To Have, to Hold, to Record: The Aesthetics of Wedding Videography*

27 Mar

Weddings around the world are celebrated as milestones not only for the couple and their families, but also as veritable cultural, social and religious occasions that necessitate documentation. In the days before written communication came to be, people relied on word-of-mouth to hear accounts of such gatherings.

Giovanni Arnolfini and His Bride (The Arnolfini Marriage) by Jan Van Eyck

As centuries wore on and human civilizations advanced, art styles like portraiture were employed to commemorate the union of two individuals. Such commissions, however, had a long production time, taking anywhere from three months to two years before completion (Weiss 1-2).

With the advent of photography, studio portraits became the rage for newlyweds. Advancements in technology, however, have made it possible to photograph couples not only in a studio, but right during the ceremony itself. Recent years have seen an upgrade of wedding coverage from on-site photography to on-site videography.

In the early days of wedding videography, the bride and groom were fortunate if either of them had a relative with a video camera or camcorder. The latter was then given the task of documenting the wedding, from the preparations to the ceremony proper and the reception. As might be expected from someone with little or no training in videography, however, the quality of such footage was erratic.

When events planning firms started offering videography into their wedding packages, the final outputs were mere footages of the whole event. There was little non-linear editing, and only sound effects and text labels broke the monotony. At this point in the history of the medium, wedding videos could only be obtained from the videographer days or weeks after the event.

The advent of modern wedding videography revolutionized events coverage the world over. Besides the standard whole-event footage, couples now have the option to avail of their own prenuptial (commonly referred to as “prenup”) and/or same-day edit video. Each video takes anywhere from five to ten minutes, as agreed upon by the videographer and his clients.

Hong Kong, China --- Couple have wedding photos taken in Starbucks on Duddell Street, Central, Hong Kong. Image by © Catherine Karnow/Corbis.

The prenup video is shot weeks or months before the wedding, and may feature only the couple or members of their immediate family. Same-day edits, meanwhile, refer to audio-visual presentations of the wedding (including the preparations and the early part of the reception) which the videographer will edit on-the-spot and present before the reception draws to a close.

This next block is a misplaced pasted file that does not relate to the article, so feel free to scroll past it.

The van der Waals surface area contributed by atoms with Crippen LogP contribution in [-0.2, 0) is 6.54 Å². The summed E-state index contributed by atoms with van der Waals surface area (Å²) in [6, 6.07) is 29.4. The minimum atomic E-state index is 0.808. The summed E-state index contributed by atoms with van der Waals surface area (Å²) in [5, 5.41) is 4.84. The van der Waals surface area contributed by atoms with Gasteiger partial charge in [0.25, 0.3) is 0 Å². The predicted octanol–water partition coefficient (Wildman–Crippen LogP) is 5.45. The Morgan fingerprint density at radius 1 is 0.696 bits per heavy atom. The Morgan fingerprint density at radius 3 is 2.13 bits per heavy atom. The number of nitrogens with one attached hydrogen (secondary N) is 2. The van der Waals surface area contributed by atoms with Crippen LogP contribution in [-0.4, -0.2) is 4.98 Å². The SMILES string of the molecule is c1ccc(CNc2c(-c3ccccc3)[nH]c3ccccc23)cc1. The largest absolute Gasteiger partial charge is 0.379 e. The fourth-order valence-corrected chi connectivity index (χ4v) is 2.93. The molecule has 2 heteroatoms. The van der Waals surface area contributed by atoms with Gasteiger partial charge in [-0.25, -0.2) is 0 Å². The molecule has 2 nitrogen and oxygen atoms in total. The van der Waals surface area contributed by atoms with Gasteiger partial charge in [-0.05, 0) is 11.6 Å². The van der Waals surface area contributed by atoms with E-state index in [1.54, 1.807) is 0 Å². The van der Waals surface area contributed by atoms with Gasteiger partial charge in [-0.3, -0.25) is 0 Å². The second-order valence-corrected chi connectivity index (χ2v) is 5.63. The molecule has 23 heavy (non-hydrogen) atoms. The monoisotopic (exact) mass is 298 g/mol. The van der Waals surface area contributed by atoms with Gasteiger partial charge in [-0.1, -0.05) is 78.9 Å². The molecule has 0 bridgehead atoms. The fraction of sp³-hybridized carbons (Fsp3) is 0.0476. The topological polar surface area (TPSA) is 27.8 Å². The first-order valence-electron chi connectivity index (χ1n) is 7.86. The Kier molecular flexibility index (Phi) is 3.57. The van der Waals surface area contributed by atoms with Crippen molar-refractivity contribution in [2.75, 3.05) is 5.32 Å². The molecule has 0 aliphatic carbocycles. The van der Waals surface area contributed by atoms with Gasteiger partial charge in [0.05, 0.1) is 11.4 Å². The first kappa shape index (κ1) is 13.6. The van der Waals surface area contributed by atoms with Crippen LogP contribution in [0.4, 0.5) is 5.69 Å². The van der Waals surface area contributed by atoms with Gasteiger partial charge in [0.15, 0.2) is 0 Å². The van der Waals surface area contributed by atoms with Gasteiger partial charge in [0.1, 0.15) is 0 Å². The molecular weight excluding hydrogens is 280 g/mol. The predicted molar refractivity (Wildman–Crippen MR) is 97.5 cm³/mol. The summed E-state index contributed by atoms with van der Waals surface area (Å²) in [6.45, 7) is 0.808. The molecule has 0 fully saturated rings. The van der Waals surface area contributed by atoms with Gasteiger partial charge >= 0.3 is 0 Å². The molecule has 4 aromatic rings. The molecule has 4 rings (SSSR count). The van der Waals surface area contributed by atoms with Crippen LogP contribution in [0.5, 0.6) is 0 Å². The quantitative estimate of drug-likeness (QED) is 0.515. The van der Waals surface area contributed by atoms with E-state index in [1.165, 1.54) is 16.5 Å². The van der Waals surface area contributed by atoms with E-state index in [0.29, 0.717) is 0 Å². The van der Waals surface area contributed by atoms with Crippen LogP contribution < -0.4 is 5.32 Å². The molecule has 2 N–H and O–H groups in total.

For Bill Gaff (Merfeld n.p.) of Human Story Films, recent revamps in the practice of wedding videography have the best of both worlds, with “the intimacy of documentary style plus the poetry of the cinematic style”.

Chris Watson of Watson Videography considers these developments “more revolution than evolution” (Merfeld n.p.), likening their effect on the classic documentary style of videography to the effect of photojournalism on “straight” photography.

Despite these new formats in videography, practitioners still swear by certain motifs to complete the wedding video. Filipino videographer Jason Magbanua shared in an interview: “The conventions I really watch out for would be the priceless, unrepeatable moments – the groom’s reaction as the bride approaches, enters the church and approaches the aisle. Of course, the entrance of the bride herself, the reaction of the parents, of the people around her – these are the unrepeatable things that I want to be caught on film.”

WEDDING VIDEOGRAPHY AS ART

For the first level of analysis, let us explore the concepts, constructs and components that abound in the perceptions and practices of wedding videography to determine whether or not it may be construed as art. To do this, we will first review – and subsequently juxtapose wedding videography with – three broad definitions or facets of art as summated by Barry Hartley Slater (n.p.): art as representation, expression and form.

 

Representation

This view of art, promoted by Plato and adapted onto the late 18th century, emphasized the mimetic relationship between art and nature. This connoted that artistic outputs – be it poetry, song, movement, or visual art – were “artificial” and contrived, worthy to be deemed aesthetic only if they draw attention away from their contrivedness by effectively mimicking what exists “naturally” in nature.

Wedding videos, be they prenuptial or ceremony coverage, are at most only five to ten minutes long. To extend the total running time of the output would be to go against the premise of modern wedding videography, which is to zero in on minute details to show and not tell the bigger picture of the ceremony.

Close up of elegant high heeled shoes. Image by © Kyle Monk/Blend Images/Corbis.